Second, and perhaps more worrying, is that al Qaeda no longer seems to be made up of foreign fighters. Abu Omar, the insurgent leader, says he welcomes al Qaeda fighters, but stresses that the resistance is Iraqi.

Yet, he says, the situation may be spinning out of control as younger Iraqis join al Qaeda, attracted by its ability to carry out those daring attacks. "Those who like to inflict the most harm on the Americans prefer to join al Qaeda. The youth wants immediate results therefore he will join al Qaeda to inflict most harm against the enemy."

Third, there is the possibility of civil war between the Sunnis and Shiites. A recent posting by al-Zarqawi's group made it clear one aim was "targeting the infidel militias and the [prominent leaders] who represent heresy and atheism among the Shiites."

In that letter from al-Zawahiri to al-Zarqawi, al Qaeda's number two admonished al-Zarqawi for attacking the Shiites, or at least being public about it: "Even if we attack the Shiites out of necessity, then why do you announce this matter and make it public?"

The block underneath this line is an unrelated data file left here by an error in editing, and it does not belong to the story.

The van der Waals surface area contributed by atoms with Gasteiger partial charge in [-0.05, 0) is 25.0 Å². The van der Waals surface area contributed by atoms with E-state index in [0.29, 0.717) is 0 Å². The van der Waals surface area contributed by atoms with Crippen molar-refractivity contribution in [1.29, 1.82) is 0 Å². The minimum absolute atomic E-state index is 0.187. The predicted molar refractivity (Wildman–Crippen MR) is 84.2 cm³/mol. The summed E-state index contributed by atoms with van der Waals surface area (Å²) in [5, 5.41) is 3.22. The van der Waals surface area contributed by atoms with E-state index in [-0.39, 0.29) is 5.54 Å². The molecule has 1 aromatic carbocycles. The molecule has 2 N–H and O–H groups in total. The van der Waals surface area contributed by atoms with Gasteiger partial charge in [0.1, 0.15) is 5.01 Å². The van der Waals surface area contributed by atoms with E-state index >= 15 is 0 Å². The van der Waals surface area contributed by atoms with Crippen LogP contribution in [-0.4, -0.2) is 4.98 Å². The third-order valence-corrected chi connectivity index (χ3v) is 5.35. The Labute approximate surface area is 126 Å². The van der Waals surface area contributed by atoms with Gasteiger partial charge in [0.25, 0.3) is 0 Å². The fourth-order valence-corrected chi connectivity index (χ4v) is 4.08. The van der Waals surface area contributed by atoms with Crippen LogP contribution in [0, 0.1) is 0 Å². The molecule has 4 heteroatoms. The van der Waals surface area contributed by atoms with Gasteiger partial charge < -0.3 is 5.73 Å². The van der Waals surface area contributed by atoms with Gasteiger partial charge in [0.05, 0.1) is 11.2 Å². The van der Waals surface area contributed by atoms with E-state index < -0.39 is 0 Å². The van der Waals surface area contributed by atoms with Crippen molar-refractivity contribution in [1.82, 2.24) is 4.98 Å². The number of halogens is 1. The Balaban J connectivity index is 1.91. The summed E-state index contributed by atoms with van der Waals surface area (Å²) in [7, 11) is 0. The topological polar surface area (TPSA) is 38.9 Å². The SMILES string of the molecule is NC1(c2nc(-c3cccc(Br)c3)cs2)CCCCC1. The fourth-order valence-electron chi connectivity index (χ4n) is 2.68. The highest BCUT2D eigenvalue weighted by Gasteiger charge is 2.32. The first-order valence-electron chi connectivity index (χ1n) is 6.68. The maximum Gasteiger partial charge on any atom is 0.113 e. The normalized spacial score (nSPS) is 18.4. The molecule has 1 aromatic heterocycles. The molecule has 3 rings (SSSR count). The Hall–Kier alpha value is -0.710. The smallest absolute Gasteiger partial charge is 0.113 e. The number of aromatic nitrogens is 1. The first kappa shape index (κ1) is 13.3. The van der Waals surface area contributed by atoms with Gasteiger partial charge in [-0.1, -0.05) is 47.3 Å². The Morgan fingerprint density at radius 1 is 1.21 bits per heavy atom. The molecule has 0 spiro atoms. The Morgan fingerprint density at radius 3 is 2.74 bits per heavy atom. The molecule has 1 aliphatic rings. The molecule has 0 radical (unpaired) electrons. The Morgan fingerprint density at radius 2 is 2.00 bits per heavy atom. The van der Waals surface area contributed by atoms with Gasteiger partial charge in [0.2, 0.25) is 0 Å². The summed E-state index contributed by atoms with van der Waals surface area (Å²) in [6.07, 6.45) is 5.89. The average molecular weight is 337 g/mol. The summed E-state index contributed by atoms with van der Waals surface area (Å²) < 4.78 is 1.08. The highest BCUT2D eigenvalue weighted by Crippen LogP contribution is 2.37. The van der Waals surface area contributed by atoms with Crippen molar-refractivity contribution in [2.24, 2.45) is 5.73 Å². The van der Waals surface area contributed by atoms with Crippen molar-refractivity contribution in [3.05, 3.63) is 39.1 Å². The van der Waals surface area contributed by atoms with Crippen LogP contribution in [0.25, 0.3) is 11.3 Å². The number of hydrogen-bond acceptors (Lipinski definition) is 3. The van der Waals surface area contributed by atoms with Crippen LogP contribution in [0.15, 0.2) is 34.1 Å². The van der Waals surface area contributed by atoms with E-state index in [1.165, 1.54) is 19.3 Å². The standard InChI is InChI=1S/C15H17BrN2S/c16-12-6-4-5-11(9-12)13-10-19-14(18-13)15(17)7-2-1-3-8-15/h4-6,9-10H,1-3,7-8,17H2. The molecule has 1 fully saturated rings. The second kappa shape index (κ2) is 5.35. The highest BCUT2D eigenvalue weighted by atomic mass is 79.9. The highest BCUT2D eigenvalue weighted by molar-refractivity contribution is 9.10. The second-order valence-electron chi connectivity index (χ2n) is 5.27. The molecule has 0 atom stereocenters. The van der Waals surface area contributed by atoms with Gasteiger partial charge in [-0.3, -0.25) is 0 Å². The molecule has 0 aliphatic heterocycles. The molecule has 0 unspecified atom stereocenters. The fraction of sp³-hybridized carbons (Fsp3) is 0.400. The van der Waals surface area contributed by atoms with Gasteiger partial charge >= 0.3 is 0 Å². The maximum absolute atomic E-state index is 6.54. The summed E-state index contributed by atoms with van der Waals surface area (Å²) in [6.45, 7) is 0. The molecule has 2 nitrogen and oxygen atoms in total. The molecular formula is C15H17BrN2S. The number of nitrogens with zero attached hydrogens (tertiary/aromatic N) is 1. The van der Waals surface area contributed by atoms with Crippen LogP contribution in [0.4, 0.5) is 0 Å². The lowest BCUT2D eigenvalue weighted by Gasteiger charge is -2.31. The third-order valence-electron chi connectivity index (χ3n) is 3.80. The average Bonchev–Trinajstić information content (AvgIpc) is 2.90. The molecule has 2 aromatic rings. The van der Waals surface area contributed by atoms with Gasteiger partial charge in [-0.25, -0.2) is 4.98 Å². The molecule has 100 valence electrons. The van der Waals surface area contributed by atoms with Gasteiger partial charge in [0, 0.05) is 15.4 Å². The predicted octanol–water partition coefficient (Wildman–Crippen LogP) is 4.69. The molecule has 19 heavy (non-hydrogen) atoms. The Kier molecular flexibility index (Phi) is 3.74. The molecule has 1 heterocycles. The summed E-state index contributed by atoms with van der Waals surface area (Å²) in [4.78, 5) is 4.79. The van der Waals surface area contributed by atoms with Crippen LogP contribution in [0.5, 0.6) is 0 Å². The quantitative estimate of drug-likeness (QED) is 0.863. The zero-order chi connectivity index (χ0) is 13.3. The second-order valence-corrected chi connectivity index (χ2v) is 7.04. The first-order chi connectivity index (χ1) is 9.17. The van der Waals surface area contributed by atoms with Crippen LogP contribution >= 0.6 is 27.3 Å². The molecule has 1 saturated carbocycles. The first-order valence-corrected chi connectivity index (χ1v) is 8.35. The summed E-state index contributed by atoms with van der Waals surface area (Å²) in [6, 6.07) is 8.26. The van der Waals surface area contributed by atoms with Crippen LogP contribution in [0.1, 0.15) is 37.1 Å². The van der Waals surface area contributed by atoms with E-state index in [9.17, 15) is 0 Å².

Nevertheless, civil war remains the biggest fear.

Is there a way out?

That may be the toughest question of all. U.S. military officials told us the same thing they say they've told their bosses, even the president: ultimately there is no military solution, there has to be a political deal between Sunnis, Shiites and the Kurds.

For his part, Abu Omar talks tough, saying: "no negotiations, until we kill the last American soldier." But in the next breath, he adds "if they (the Americans) want to be serious, let it be official and in front of all people."